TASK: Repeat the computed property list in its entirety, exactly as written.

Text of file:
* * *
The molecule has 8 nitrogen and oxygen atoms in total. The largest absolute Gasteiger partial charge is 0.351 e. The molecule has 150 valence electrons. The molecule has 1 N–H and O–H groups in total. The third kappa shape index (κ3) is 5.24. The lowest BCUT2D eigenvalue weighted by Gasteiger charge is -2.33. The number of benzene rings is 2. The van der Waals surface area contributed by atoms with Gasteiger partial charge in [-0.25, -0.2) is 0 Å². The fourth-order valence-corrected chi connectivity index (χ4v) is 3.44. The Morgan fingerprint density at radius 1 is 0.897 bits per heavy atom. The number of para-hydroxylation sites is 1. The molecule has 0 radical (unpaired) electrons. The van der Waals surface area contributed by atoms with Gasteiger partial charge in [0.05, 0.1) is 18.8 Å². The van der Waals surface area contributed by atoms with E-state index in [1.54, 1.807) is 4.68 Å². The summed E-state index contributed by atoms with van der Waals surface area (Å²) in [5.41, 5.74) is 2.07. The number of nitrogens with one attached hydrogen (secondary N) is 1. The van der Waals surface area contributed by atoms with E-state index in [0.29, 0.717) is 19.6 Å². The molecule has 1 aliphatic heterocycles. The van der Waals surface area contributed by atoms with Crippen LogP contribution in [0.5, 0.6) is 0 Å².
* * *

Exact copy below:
The molecule has 8 nitrogen and oxygen atoms in total. The largest absolute Gasteiger partial charge is 0.351 e. The molecule has 150 valence electrons. The molecule has 1 N–H and O–H groups in total. The third kappa shape index (κ3) is 5.24. The lowest BCUT2D eigenvalue weighted by Gasteiger charge is -2.33. The number of benzene rings is 2. The van der Waals surface area contributed by atoms with Gasteiger partial charge in [-0.25, -0.2) is 0 Å². The fourth-order valence-corrected chi connectivity index (χ4v) is 3.44. The Morgan fingerprint density at radius 1 is 0.897 bits per heavy atom. The number of para-hydroxylation sites is 1. The molecule has 0 radical (unpaired) electrons. The van der Waals surface area contributed by atoms with Gasteiger partial charge in [0.05, 0.1) is 18.8 Å². The van der Waals surface area contributed by atoms with E-state index in [1.54, 1.807) is 4.68 Å². The summed E-state index contributed by atoms with van der Waals surface area (Å²) in [5.41, 5.74) is 2.07. The number of nitrogens with one attached hydrogen (secondary N) is 1. The van der Waals surface area contributed by atoms with E-state index in [0.29, 0.717) is 19.6 Å². The molecule has 1 aliphatic heterocycles. The van der Waals surface area contributed by atoms with Crippen LogP contribution in [0.5, 0.6) is 0 Å².